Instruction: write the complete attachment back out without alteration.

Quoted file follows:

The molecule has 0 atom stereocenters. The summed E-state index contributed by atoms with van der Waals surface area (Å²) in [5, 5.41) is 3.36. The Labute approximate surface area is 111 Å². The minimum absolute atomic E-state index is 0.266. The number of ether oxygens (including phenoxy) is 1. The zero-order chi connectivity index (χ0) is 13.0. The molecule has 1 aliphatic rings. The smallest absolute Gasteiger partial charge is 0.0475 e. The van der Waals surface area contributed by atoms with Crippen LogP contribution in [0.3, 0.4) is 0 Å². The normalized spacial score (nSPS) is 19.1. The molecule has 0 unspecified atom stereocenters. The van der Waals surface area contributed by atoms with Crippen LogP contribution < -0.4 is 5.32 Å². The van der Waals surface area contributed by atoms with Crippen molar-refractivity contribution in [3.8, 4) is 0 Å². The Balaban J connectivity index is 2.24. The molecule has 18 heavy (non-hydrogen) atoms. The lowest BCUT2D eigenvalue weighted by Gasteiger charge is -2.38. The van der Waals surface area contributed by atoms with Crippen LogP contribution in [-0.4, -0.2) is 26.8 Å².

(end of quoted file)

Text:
The molecule has 0 atom stereocenters. The summed E-state index contributed by atoms with van der Waals surface area (Å²) in [5, 5.41) is 3.36. The Labute approximate surface area is 111 Å². The minimum absolute atomic E-state index is 0.266. The number of ether oxygens (including phenoxy) is 1. The zero-order chi connectivity index (χ0) is 13.0. The molecule has 1 aliphatic rings. The smallest absolute Gasteiger partial charge is 0.0475 e. The van der Waals surface area contributed by atoms with Crippen LogP contribution in [0.3, 0.4) is 0 Å². The normalized spacial score (nSPS) is 19.1. The molecule has 0 unspecified atom stereocenters. The van der Waals surface area contributed by atoms with Crippen LogP contribution < -0.4 is 5.32 Å². The van der Waals surface area contributed by atoms with Crippen molar-refractivity contribution in [3.8, 4) is 0 Å². The Balaban J connectivity index is 2.24. The molecule has 18 heavy (non-hydrogen) atoms. The lowest BCUT2D eigenvalue weighted by Gasteiger charge is -2.38. The van der Waals surface area contributed by atoms with Crippen LogP contribution in [-0.4, -0.2) is 26.8 Å².